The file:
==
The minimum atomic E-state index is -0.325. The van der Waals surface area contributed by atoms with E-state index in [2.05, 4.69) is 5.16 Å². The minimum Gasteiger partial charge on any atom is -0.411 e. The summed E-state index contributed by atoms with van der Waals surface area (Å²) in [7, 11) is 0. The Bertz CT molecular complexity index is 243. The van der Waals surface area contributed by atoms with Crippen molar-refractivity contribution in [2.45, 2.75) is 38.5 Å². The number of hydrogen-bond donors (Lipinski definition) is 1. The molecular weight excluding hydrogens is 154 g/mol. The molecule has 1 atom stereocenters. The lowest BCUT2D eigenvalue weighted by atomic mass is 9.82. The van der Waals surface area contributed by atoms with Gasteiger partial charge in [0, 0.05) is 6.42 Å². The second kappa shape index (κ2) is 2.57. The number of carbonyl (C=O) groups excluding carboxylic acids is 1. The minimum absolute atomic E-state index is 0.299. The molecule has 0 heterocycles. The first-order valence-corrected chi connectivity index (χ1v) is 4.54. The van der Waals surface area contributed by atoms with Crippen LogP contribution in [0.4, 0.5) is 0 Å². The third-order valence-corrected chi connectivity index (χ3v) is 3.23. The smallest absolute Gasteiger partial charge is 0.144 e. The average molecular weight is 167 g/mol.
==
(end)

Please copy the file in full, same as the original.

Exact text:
The minimum atomic E-state index is -0.325. The van der Waals surface area contributed by atoms with E-state index in [2.05, 4.69) is 5.16 Å². The minimum Gasteiger partial charge on any atom is -0.411 e. The summed E-state index contributed by atoms with van der Waals surface area (Å²) in [7, 11) is 0. The Bertz CT molecular complexity index is 243. The van der Waals surface area contributed by atoms with Crippen molar-refractivity contribution in [2.45, 2.75) is 38.5 Å². The number of hydrogen-bond donors (Lipinski definition) is 1. The molecular weight excluding hydrogens is 154 g/mol. The molecule has 1 atom stereocenters. The lowest BCUT2D eigenvalue weighted by atomic mass is 9.82. The van der Waals surface area contributed by atoms with Gasteiger partial charge in [0, 0.05) is 6.42 Å². The second kappa shape index (κ2) is 2.57. The number of carbonyl (C=O) groups excluding carboxylic acids is 1. The minimum absolute atomic E-state index is 0.299. The molecule has 0 heterocycles. The first-order valence-corrected chi connectivity index (χ1v) is 4.54. The van der Waals surface area contributed by atoms with Crippen LogP contribution in [0.4, 0.5) is 0 Å². The third-order valence-corrected chi connectivity index (χ3v) is 3.23. The smallest absolute Gasteiger partial charge is 0.144 e. The average molecular weight is 167 g/mol.